Works by Artemisia Gentileschi

Susanna and the Elders | Artemisia Gentileschi detail


Works by Artemisia Gentileschi you must know to understand the greatness of a one-of-a-kind artist in the artistic community of the 16th century.

In this post you’ll find some of the most important works by Artemisia Gentileschi with all useful information about where you can admire them.

Works by Artemisia Gentileschi

Artemisia Gentileschi | Susanna and the Elders

Artemisia Gentileschi. Susanna and the Elders

Susanna and the Elders (1610)
This is the first work painted by Artemisia Gentileschi, where she put her father’s teachings into practice with close attention to anatomy and the use of chiaroscuro technique to highlight volumes.
The painting is part of the Graf von Schönborn collection, in Pommersfelden.

Judith Slaying Holofernes (1612 -1613)
The canvas was painted a short time after the trial in which Artemisia Gentileschi accused Agostino Tassi of sexual assault.
Since the two events were so close, many scholars think that the violence portrayed in the painting is the result of the feeling the artist felt at that time. Although Artemisia had to stand up for herself publicly, she was able to execute a realistic painting, by using the colour to highlight the excited moment of beheading.
The painting is displayed at the Capodimonte Museum in Naples.

Artemisia Gentileschi | Judith Slaying Holofernes

Judith Slaying Holofernes.

Judith and Her Maidservant (around 1618-1619)
The painting was executed during Artemisia’s stay in Florence, and the two women portrayed are lit by a light which seems to come from a candle, which gives the scene a dramatic atmosphere.
Artemisia Gentileschi depicts again the biblical story of Judith and Holofernes, and the painting illustrates the precise moment in which the women are taking the enemy’s head away, hidden in a basket, but they look scared by something or someone.
The painting hangs in the Palatine Gallery in the Pitti Palace in Florence.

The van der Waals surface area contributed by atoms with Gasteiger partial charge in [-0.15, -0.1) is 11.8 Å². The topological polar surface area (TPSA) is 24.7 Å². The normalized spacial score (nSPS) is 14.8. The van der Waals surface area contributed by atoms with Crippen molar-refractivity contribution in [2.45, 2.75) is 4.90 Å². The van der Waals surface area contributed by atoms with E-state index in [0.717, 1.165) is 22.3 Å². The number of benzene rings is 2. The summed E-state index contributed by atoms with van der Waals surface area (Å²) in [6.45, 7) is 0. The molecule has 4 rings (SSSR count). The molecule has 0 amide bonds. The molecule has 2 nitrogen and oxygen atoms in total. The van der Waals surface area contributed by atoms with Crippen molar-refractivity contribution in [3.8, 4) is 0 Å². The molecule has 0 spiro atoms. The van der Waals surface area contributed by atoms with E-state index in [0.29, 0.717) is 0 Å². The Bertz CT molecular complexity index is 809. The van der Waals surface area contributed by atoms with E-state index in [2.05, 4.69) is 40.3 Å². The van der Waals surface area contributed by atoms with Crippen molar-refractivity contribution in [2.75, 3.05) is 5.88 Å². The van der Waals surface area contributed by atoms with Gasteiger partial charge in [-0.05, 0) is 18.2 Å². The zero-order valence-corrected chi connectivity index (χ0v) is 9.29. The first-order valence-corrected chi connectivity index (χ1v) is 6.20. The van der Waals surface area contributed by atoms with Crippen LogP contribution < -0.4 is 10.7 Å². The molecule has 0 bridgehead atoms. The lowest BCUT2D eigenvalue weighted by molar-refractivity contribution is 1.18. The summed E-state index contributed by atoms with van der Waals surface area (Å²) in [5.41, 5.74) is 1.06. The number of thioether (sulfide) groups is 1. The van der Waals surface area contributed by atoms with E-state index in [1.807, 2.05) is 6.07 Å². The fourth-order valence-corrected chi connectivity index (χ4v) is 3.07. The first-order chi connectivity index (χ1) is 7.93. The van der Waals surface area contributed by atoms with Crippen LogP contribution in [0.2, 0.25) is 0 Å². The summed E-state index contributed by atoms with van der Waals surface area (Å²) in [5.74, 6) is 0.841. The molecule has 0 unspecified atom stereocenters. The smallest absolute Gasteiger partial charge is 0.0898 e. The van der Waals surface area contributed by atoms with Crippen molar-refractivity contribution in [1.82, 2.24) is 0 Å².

READ ALSO – Pitti Palace Florence: where to buy your entrance ticket

Artemisia Gentileschi | Judith and Her Maidservant

Artemisia Gentileschi. Judith and Her Maidservant

The Conversion of the Magdalene  (1615 -1616)
Once again this is an all-female subject, and Artemisia portrays the story of Mary Magdalene, the only female follower of Jesus, but with a talked-about past because she had been a prostitute.
She wears a lavish and golden yellow dress which gives the painting a noble and elegant aspect, differently from other representations of the same subject where the Magdalene was depicted in a sensual way.
The painting hangs in the Palatine Gallery in the Pitti Palace in Florence.

Artemisia Gentileschi | The Conversion of the Magdalene

Artemisia Gentileschi. The Conversion of the Magdalene

Giuditta e la sua ancella (1625-27)
Judith and Holofernes is the biblical theme that Artemisia has treated most often in her paintings. He described both the beheading of Holofernes and the escape of Giuditta and her handmaid, as in this case.
This work was made in Rome, where Artemisia saw the paintings of Northern European painters who had arrived in Italy and painted in the style of Caravaggio.
Evidently the artist was struck by the representation of the night scenes, typical of Nordic works, in which the light comes only from a candle and makes the scene even more dramatic.
Looking at this painting, one cannot help but think of the works of Gerrit van Honthorst, also known by the name of Gerardo delle Notti, who was the main representative of candlelight painting.
The work is kept at the Detroit Institute of Arts.

Artemisia Gentileschi | Giuditta e la sua ancella

Giuditta e la sua ancella

Self-Portrait as the Allegory of Painting (1638-1639)
In this self-portrait Artemisia depicts herself as a woman wearing a long chain of gold from which hangs a mask, her hair is untidy and she holds in her hands the instruments of her job: a paint brush and a palette.
The painting hangs in Kensington Palace in London.

Artemisia Gentileschi | Self-Portrait

Self-Portrait as the Allegory of Painting (1638-1639)

READ ALSO – Artemisia Gentileschi and her time

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